February

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February

by Lisa Moore

House Of Anansi Press Inc | February 1, 2010 | Trade Paperback

February is rated 1.6667 out of 5 by 3.

Winner of Canada Reads 2013 and longlisted for the Man Booker Prize

In 1982, the oil rig Ocean Ranger sank off the coast of Newfoundland during a Valentine's Day storm. All eighty-four men aboard died. February is the story of Helen O'Mara, one of those left behind when her husband, Cal, drowns on the rig. It begins in the present-day, more than twenty-five years later, but spirals back again and again to the "February" that persists in Helen's mind and heart.

Writing at the peak of her form, her steadfast refusal to sentimentalize coupled with an almost shocking ability to render the precise details of her characters' physical and emotional worlds, Lisa Moore gives us her strongest work yet. Here is a novel about complex love and cauterizing grief, about past and present and how memory knits them together, about a fiercely close community and its universal struggles, and finally about our need to imagine a future, no matter how fragile, before we truly come home. This is a profound, gorgeous, heart-stopping work from one of our best writers.

Format: Trade Paperback

Dimensions: 320 pages, 8 × 5.25 × 0.73 in

Published: February 1, 2010

Publisher: House Of Anansi Press Inc

Language: English

The following ISBNs are associated with this title:

ISBN - 10: 0887849628

ISBN - 13: 9780887849626

Found in: Fiction and Literature

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Reviews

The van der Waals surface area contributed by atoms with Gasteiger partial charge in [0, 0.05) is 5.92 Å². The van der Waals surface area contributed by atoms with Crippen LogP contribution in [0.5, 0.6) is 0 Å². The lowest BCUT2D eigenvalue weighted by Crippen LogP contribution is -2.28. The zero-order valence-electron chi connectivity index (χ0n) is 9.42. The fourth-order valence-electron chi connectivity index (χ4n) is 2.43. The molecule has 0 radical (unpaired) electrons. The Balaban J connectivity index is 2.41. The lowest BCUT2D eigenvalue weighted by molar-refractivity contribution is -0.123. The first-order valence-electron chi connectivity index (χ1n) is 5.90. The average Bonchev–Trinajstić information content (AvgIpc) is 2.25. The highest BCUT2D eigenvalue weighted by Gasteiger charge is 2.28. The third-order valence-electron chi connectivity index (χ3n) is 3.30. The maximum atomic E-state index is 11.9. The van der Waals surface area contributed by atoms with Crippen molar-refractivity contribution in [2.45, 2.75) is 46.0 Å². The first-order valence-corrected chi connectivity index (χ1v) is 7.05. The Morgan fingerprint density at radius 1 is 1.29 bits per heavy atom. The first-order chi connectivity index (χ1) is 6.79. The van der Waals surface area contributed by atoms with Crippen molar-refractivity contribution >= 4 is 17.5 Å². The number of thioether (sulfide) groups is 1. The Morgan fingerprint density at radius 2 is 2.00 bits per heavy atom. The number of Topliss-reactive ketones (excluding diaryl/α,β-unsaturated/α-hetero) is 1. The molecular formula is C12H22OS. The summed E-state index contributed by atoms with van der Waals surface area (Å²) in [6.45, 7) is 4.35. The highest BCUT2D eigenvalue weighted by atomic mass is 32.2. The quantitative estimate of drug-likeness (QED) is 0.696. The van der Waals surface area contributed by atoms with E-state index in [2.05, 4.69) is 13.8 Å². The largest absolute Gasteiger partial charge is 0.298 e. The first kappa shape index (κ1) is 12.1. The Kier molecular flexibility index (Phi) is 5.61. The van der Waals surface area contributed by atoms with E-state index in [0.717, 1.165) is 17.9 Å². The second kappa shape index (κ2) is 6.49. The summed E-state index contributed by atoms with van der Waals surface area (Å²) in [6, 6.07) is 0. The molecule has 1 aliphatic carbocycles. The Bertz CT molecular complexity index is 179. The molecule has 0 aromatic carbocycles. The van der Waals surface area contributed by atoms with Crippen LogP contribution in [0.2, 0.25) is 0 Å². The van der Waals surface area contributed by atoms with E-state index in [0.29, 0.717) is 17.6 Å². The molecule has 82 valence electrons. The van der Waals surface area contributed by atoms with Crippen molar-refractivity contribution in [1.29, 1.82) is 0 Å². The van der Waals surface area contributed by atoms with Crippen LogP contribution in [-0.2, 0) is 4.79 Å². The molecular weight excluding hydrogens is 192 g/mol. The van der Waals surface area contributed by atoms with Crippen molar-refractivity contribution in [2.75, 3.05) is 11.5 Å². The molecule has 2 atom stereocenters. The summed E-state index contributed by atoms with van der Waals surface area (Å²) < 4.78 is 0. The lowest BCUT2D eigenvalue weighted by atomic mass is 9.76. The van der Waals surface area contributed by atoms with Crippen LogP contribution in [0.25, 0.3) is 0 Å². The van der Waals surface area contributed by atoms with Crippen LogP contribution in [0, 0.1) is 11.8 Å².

Rated 1 out of 5 by from February I don't want to give a negative review to a book about the 1982 Ocean Ranger disaster. I don't want to appear insensitive to the people affected by that tragic event. The families and friends of those lost have my sympathies. But I really didn't like this book. Lisa Moore writes beautifully descriptive passages. She writes beautifully descriptive passages about scattered, disconnected and, frankly, not very interesting events. Finishing this book was a chore, and I only did so because I had to give a full report to my book club. I procrastinated about picking it up again every time I put it down. I groaned when I finally succumbed to the need to plough through it. I impatiently skimmed through the tangential ramblings of the narrator. The main character, Helen, loses her husband in the Ocean Ranger disaster. She has three children at home and a fourth on the way. Understandably, she's shell-shocked, and this book is the story of how she picks up the pieces of her shattered life. The theme resonated with other members of my book club—a single mother and a widow—who felt that Moore had done an admirable job of capturing the emotional journey of people suddenly left to cope on their own. I agree, but Moore captures it, perhaps, too well. Passages rife with non sequiturs and leaps between topics effectively represent the scattered thinking of someone in shock, and I would have liked that approach, if Moore had used it only for the parts of the book that take place immediately after the disaster. But Moore uses this style through the whole book, and it's tiresome. Moore is so busy describing random events and the characters' inconsequential encounters with strangers (that do nothing to advance the story) that she leaves unfinished the story lines we readers are hungry for. We get a lengthy passage on dolphin training, but we don't know what happened to Gabrielle, the baby born in the womb at the time of her father's death. We get an entire short chapter on how Helen and her husband were once on opposite sides of a tug of war, but we're left hungry for more details on the intriguing story line of her son's job skirting safety regulations for oil companies. The whole book was haphazard and exasperating. Too many self-indulgent descriptions of details that don't advance the story. Too many leaps between topics within the same passage. Too many leaps back and forth and all around in time. Oh, and I'm going to send Lisa Moore some quotation marks for Christmas.